Getting Pregnant After Miscarriage

If you lose your pregnancy before 20 weeks of your pregnancy, it is termed as a miscarriage. While miscarriages are more common than most people think (about 10%-20% of pregnancies result in miscarriage), they can still cause anxiety, sadness, and confusion, especially when you want to conceive again. It is never easy to decide when you should become pregnant again. You may not want to wait but some experts believe you should wait a bit before getting pregnant after miscarriage. So, how long should you wait? Does it really matter to wait for several weeks before you get pregnant again?

When Can I Get Pregnant After Miscarriage?

Interestingly, some women can recover from miscarriage in just a couple of days while others may take a few weeks to even months. You can become pregnant when you first ovulate right after the miscarriage. But, it may take a toll on some women emotionally and leave them with a wide range of emotions, such as sadness, anger, and guilt. Experts believe you should give your body some time before you try again. Here are some guidelines for you to consider if you have experienced:

1. One Miscarriage

While the World Health Organization has mentioned that it is best to wait six months before trying again, there is no scientific evidence to support this concept. In fact, some studies have found that getting pregnant within the first six months of having a miscarriage may reduce the chances of having complications as compared to those who wait longer to conceive.

If you have a natural miscarriage, wait till the cramping and bleeding are gone. In serious cases like ectopic pregnancy, you may have to wait longer.

2. Two or More Miscarriages

Talk to your healthcare provider if you have had two or more miscarriages because it is important to determine the underlying issues before trying to conceive again.

3. A Molar Pregnancy

It is characterized by a benign growth/tumor in the uterus. The placenta turns into an abnormal mass of cysts in case of a molar pregnancy. You may consider waiting for at least six months before trying again after having a molar pregnancy.

What Is the Rate of Pregnancy After Miscarriage?

There is no difference in the chances of getting pregnant before and after miscarriage. Nearly all the womenget pregnant when they try again for second pregnancy. The success rate comes down to 75% for women who have two or more miscarriages. However, illnesses, health, disease processes, and other factors can affect the chances of getting pregnant after miscarriage.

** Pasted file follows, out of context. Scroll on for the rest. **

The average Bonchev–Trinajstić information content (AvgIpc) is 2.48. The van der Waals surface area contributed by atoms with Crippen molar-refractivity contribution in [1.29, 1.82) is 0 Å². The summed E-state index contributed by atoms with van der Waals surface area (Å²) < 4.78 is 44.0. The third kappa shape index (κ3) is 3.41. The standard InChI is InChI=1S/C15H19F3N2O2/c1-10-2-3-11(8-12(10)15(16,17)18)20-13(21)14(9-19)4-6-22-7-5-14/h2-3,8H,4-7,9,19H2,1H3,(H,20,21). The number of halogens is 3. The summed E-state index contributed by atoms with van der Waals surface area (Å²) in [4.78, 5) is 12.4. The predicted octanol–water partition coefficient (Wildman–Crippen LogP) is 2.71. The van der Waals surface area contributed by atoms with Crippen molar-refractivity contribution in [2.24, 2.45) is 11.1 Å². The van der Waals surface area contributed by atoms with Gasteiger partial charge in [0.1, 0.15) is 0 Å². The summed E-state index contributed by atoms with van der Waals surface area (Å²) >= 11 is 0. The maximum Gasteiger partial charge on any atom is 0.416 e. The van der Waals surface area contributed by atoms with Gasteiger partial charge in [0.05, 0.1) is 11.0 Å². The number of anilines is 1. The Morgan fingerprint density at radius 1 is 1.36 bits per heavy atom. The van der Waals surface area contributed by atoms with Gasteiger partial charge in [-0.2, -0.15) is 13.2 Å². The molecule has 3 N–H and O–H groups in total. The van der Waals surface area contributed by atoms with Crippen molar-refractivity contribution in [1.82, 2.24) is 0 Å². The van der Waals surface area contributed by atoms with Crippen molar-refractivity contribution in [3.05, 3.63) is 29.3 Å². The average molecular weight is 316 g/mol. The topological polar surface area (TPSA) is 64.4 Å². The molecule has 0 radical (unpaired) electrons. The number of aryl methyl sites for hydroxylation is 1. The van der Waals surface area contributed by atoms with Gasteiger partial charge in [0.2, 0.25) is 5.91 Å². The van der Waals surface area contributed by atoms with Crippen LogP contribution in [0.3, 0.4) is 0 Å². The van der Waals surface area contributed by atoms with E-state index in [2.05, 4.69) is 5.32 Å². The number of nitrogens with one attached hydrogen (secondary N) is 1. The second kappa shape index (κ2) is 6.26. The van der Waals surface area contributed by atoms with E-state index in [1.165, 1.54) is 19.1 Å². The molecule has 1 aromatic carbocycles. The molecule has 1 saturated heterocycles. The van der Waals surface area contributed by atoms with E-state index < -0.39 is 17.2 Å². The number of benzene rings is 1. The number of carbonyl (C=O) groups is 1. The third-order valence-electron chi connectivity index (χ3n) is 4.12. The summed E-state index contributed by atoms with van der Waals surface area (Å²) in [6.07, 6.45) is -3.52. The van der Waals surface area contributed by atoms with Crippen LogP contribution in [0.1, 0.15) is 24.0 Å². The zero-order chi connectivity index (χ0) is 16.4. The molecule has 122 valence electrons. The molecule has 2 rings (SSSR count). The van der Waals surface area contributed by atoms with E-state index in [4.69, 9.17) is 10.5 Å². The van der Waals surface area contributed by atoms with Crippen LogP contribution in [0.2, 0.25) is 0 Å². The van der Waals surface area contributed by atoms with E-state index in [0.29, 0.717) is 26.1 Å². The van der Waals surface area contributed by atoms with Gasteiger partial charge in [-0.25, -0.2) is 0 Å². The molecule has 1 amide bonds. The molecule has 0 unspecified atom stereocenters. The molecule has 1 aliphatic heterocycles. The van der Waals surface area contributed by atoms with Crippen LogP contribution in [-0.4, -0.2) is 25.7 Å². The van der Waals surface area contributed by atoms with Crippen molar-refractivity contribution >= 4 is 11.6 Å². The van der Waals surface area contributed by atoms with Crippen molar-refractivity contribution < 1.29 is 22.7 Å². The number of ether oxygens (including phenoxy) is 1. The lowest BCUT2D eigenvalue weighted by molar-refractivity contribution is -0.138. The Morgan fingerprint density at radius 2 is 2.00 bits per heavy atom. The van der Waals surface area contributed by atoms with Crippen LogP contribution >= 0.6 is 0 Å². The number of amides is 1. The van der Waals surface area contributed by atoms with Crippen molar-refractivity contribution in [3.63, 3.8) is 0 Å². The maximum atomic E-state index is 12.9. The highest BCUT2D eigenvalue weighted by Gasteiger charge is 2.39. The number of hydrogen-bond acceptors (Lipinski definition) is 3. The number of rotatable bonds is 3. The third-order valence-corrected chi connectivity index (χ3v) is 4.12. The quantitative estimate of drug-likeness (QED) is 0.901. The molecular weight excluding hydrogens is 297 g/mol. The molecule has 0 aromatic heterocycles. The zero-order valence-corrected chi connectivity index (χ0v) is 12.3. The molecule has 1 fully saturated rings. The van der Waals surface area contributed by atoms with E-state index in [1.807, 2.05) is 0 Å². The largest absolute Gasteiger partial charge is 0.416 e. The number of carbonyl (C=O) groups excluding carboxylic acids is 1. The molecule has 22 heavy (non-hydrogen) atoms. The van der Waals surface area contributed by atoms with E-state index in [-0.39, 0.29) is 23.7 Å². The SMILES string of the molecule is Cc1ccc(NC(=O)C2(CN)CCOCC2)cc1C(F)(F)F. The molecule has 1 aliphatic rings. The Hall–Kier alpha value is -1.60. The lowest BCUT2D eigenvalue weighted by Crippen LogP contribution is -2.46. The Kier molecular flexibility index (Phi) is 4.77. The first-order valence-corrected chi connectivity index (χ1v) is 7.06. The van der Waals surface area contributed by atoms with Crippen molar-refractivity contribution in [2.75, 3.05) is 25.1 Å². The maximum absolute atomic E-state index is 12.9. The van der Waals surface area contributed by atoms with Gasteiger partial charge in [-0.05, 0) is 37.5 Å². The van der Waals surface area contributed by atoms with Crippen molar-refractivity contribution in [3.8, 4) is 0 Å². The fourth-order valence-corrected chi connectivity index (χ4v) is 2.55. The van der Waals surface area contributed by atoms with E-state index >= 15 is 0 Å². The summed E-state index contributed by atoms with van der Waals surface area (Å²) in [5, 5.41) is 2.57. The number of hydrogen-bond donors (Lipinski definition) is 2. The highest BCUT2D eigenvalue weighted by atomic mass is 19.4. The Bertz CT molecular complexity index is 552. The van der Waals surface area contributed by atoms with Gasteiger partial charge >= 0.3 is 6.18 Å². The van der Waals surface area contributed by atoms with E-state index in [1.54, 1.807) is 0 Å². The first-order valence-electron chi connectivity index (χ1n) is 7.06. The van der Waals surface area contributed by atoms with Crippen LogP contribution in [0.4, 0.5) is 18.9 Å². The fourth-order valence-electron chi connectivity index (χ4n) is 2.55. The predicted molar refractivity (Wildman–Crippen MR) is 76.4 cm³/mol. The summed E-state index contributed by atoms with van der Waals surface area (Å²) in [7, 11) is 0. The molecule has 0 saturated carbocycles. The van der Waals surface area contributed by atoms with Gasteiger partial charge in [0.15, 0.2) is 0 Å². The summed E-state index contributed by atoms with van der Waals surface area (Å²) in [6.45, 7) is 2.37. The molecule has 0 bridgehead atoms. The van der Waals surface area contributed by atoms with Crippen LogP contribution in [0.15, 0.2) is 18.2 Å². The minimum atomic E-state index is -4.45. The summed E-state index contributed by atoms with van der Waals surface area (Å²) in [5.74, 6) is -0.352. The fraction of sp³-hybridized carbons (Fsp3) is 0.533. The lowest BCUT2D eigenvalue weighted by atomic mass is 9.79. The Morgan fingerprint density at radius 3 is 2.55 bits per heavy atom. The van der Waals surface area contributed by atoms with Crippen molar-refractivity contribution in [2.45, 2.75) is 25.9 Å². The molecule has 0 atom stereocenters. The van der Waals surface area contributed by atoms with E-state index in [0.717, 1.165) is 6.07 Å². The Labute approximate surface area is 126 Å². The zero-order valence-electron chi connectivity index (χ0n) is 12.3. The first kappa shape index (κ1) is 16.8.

Do's and Don'ts When Trying to Get Pregnant After Miscarriage

Now you have some knowledge about trying to conceive once again after your miscarriage, but you can keep some points in mind to conceive and deliver successfully.

1. Talk with Your Physician

It is always a good idea to talk to your healthcare provider after you have a miscarriage and want to try again. Their advice is extremely helpful and ensures you do not need any treatment. Sometimes, you may require treatment for chromosomal issues or you may have polycystic ovarian syndrome, which requires medical attention. Your healthcare provider will enlighten you on these issues and help you have a healthy pregnancy.

2. Take Plenty of Rest

Getting pregnant after miscarriagemay seem to be your top priority, but you will be better off giving your body some time to recover. Take some rest until your menstrual cycle becomes normal once again. Also, use this time to think positively and take care of your emotional and physical needs.

3. Take Folic Acid

Experts believe that lower levels of folic acid in the body may contribute to miscarriages. It is mainly because the fetus needs folic acid during the first few weeks when most women do not even know they are pregnant. You may consider taking a folic acid supplement before you try again to raise your folic acid levels.

4. Eliminate Stress

The less stressed you are, the better. If you are under serious stress, it will reduce your fertility levels and make it difficult to conceive and complete your pregnant in a healthy way. Practice yoga, meditation, or other techniques to keep stress under control.

5. Stop Smoking

You should quit smoking right now if you are getting pregnant after miscarriage because smoking can increase your risk of miscarriage. Your baby may also have birth defects if you continue to smoke throughout your pregnancy. Your partner should also quit smoking because secondhand smoke can cause genetic damage and lead to chromosomal problems that may cause a miscarriage. Smoking may lead to changes in the lining of the uterus that makes implantation difficult. So, be sure to stop smoking before you decide to become pregnant.

6. Avoid Hot Tubs

Experts believe there are higher chances of you have neural tube defects if you keep your body temperature elevated during early pregnancy. Therefore, it is important to avoid hot tubs because even if your pregnancy does not end in a miscarriage, you may still end up giving birth to a baby with health problems. Experts state that you should keep your core body temperature lower than 101F during pregnancy, and since 10-20 minutes in a hot tub can raise your body temperature to this limit, it is better to avoid it.

7. Do Not Drink Alcohol

While your pregnancy may not end in a miscarriage for having a few episodes of binge drinking, regular drinking will definitely increase your risk of having complications. Studies show that having five or more drinks a week during pregnancy may result in stillbirth. It may also lead to a condition called fetal alcohol syndrome.

When Should I See a Specialist?

You may want to see a specialist if you are over 35 years of age, have had a couple of miscarriages, or have fertility problems. You should also talk to your doctor if you have any illness such as diabetes. 

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